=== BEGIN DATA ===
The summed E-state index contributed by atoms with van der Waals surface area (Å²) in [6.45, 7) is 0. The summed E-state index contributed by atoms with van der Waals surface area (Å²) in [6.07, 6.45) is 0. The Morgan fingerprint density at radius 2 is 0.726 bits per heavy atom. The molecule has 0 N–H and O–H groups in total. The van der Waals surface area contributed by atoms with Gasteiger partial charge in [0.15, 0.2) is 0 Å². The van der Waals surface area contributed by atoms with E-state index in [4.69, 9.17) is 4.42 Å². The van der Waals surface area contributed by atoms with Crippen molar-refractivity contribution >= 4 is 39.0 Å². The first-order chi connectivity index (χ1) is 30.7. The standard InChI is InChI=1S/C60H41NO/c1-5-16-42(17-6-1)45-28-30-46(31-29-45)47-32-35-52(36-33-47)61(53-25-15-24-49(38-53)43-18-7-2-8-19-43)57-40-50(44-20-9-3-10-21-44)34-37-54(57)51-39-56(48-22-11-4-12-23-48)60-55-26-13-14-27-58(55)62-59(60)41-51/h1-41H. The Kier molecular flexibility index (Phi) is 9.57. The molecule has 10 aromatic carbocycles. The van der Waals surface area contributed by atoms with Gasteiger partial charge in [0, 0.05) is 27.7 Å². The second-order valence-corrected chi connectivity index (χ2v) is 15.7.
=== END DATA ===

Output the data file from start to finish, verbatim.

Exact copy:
The summed E-state index contributed by atoms with van der Waals surface area (Å²) in [6.45, 7) is 0. The summed E-state index contributed by atoms with van der Waals surface area (Å²) in [6.07, 6.45) is 0. The Morgan fingerprint density at radius 2 is 0.726 bits per heavy atom. The molecule has 0 N–H and O–H groups in total. The van der Waals surface area contributed by atoms with Gasteiger partial charge in [0.15, 0.2) is 0 Å². The van der Waals surface area contributed by atoms with E-state index in [4.69, 9.17) is 4.42 Å². The van der Waals surface area contributed by atoms with Crippen molar-refractivity contribution >= 4 is 39.0 Å². The first-order chi connectivity index (χ1) is 30.7. The standard InChI is InChI=1S/C60H41NO/c1-5-16-42(17-6-1)45-28-30-46(31-29-45)47-32-35-52(36-33-47)61(53-25-15-24-49(38-53)43-18-7-2-8-19-43)57-40-50(44-20-9-3-10-21-44)34-37-54(57)51-39-56(48-22-11-4-12-23-48)60-55-26-13-14-27-58(55)62-59(60)41-51/h1-41H. The Kier molecular flexibility index (Phi) is 9.57. The molecule has 10 aromatic carbocycles. The van der Waals surface area contributed by atoms with Gasteiger partial charge in [0, 0.05) is 27.7 Å². The second-order valence-corrected chi connectivity index (χ2v) is 15.7.